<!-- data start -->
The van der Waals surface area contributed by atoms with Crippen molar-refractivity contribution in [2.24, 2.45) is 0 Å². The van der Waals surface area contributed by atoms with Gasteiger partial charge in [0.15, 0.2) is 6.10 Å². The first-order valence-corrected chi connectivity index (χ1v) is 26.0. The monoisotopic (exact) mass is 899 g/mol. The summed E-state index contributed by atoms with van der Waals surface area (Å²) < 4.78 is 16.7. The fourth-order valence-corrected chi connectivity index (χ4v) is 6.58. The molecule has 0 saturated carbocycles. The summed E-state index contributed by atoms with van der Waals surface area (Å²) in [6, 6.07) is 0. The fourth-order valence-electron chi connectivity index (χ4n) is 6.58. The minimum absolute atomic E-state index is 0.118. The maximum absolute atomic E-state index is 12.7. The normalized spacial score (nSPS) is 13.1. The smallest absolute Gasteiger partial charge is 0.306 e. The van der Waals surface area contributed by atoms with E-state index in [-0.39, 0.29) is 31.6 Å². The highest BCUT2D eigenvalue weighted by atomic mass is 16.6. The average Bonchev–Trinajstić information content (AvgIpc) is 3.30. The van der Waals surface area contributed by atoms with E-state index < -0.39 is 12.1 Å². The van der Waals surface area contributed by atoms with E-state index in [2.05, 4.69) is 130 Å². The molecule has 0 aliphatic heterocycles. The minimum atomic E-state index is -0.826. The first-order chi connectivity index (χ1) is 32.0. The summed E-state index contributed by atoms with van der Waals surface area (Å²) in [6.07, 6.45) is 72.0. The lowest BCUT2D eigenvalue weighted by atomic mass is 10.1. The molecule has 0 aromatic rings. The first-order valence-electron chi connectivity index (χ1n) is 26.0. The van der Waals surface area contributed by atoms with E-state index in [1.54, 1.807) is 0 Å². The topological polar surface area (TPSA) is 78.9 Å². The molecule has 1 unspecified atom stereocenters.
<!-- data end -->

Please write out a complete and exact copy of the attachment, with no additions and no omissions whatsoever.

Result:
The van der Waals surface area contributed by atoms with Crippen molar-refractivity contribution in [2.24, 2.45) is 0 Å². The van der Waals surface area contributed by atoms with Gasteiger partial charge in [0.15, 0.2) is 6.10 Å². The first-order valence-corrected chi connectivity index (χ1v) is 26.0. The monoisotopic (exact) mass is 899 g/mol. The summed E-state index contributed by atoms with van der Waals surface area (Å²) < 4.78 is 16.7. The fourth-order valence-corrected chi connectivity index (χ4v) is 6.58. The molecule has 0 saturated carbocycles. The summed E-state index contributed by atoms with van der Waals surface area (Å²) in [6, 6.07) is 0. The fourth-order valence-electron chi connectivity index (χ4n) is 6.58. The minimum absolute atomic E-state index is 0.118. The maximum absolute atomic E-state index is 12.7. The normalized spacial score (nSPS) is 13.1. The smallest absolute Gasteiger partial charge is 0.306 e. The van der Waals surface area contributed by atoms with E-state index in [-0.39, 0.29) is 31.6 Å². The highest BCUT2D eigenvalue weighted by atomic mass is 16.6. The average Bonchev–Trinajstić information content (AvgIpc) is 3.30. The van der Waals surface area contributed by atoms with E-state index < -0.39 is 12.1 Å². The van der Waals surface area contributed by atoms with E-state index in [2.05, 4.69) is 130 Å². The molecule has 0 aliphatic heterocycles. The minimum atomic E-state index is -0.826. The first-order chi connectivity index (χ1) is 32.0. The summed E-state index contributed by atoms with van der Waals surface area (Å²) in [6.07, 6.45) is 72.0. The lowest BCUT2D eigenvalue weighted by atomic mass is 10.1. The molecule has 0 aromatic rings. The first-order valence-electron chi connectivity index (χ1n) is 26.0. The van der Waals surface area contributed by atoms with E-state index in [1.54, 1.807) is 0 Å². The topological polar surface area (TPSA) is 78.9 Å². The molecule has 1 unspecified atom stereocenters.